Infra banks have their own ranking system. There are a lot of boutiques that also dominate the infra space too. Well respected shops are Macquarie (crap pay, amazing learning experience), Evercore, RBC

I'm in INFIN and Women's Infrastructure Network. You meet a lot of people through conferences or banking client events, though.

Infra has a lot of dry powder and returns are tight, so it's getting to normal PE hours for a lot of the good groups. However, given that the infra crowd can be on the quirky side and shit like roads are not sexy, you have a pretty good group working in the space. It's also still a relatively small space too, so you have a great chance starting junior to make good connections

Jan 25, 2020 - 10:39pm

Thank you for the insight, that makes a lot of sense. Could you speak more to any differences/transition you faced between the GP fund and the pension fund? Did you prefer one more to the other, how did your experience at each compare and what were some pros/cons you were thinking about?

Quant (ˈkwänt) n: An expert, someone who knows more and more about less and less until they know everything about nothing.

Jan 17, 2020 - 1:17pm

Japanese and French banks, and some Spanish/Latin American play major roles in PF. Of course your GS/MS/JPM still have (significant) presence here. Depending on the structure, a PF team might be responsible for both the financing package (acting as lender) and the advisory work. If someone is only in the coverage team, depending on the structure, you probably won't do too much work regarding financial close of projects, which is very important in all infra deals. I'm also not sure how much modeling you do in a coverage team. This is bank specific so i could be wrong here.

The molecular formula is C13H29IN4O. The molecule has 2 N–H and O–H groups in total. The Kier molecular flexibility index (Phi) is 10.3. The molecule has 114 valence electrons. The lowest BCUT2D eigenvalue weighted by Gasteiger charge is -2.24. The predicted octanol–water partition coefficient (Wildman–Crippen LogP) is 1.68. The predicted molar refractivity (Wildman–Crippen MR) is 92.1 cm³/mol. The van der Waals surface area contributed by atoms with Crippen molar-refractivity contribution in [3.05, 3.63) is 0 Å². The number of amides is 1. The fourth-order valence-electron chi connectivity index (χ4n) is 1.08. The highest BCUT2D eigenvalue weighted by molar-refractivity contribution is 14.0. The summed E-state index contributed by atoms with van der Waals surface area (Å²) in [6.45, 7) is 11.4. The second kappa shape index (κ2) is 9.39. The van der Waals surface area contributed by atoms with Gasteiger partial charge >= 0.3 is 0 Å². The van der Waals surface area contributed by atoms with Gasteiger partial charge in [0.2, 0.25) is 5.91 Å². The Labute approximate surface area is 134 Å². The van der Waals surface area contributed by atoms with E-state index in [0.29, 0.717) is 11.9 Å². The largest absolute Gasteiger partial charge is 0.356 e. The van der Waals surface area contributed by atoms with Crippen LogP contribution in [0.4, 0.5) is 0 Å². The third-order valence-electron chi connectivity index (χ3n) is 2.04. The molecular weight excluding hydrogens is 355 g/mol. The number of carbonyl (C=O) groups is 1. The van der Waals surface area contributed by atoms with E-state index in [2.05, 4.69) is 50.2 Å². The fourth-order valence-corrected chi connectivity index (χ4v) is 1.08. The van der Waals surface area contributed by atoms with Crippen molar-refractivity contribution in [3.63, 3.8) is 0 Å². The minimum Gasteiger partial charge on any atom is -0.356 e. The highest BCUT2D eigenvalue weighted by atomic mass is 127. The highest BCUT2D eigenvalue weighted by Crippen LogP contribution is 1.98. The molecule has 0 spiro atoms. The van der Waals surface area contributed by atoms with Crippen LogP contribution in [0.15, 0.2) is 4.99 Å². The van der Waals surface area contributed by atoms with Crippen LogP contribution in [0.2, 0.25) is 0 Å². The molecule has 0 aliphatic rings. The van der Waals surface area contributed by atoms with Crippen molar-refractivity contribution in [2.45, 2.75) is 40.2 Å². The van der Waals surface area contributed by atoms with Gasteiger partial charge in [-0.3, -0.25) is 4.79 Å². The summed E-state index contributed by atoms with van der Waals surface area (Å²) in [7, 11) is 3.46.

• Analyst 2 in IB - Gen
Jan 18, 2020 - 12:14am

thanks for your input. in my experience the regional/french/japanese banks just throw money at every project and are mostly active in lending, with not a lot of exposure to advisory/strategic aspects.

ive worked in PF before and we did both advisory (espec for bonds) and execution/lending, but would be nice to hear OP's color on buyside recruiting out of a BB group like this

Jan 21, 2020 - 10:41pm

So PF at a BB either means debt or P3s. Infra debt likely gets you more infra debt, but infra debt funds are gaining a lot of interest (see: Macquarie, GIP, ECP)

P3s are hard deals to do that have a lot of credibility but very few people do still, so a dying banking coverage area.

It's possible, but you need to have your angle at the right place

The Japanese and S. American banks the other guy mentions are mostly DCM groups.

However, any and all infra experience is scant so you could get the right fund on board. It's not unheard of

Jan 21, 2020 - 10:54pm

Direct investing is very competitive so it's gotten repetitive/cookie cutter in terms of day-to-day and you're getting more finance bro-y types who alter the culture

Funds in the space only started ~10 years ago. A lot of funds are at a good time for secondaries. Infra deals are frustratingly unique, infra folks have always been able to get creative, so there's a lot of opportunity to do interesting deals in secondaries. The deals I've seen so far are anything but the standard mid-life LP stake buyouts

I think another big differentiating factor is deal time. A direct infra deal can be 9 mos to multiple years from start to close. Secondaries deals are faster. Some of the secondaries PE guys I work with have done a deal from start to finish in 2 weeks

In directs, you know 100% about 30 companies in your career. In secondaries, you'll learn 30-40% about hundreds of companies. That level of variation in my work was appealing, too

I got bored and burnt out, took three months off work, then made a switch to secondaries for the hours and the work being more interesting imo

  • Analyst 2 in IB - Ind
Jan 18, 2020 - 4:08pm

Hi, I'm currently interviewing with a secondaries fund for their infrastructure secondaries team . I'm actually in TMT IBD so have no infra experience but the fund is open to backgrounds.

  • how do you value the LP stakes in infra funds, that you're looking to buy / sell ? Please could you go into as much detail explaining the valuation, analysis and the process from start to finish? thank you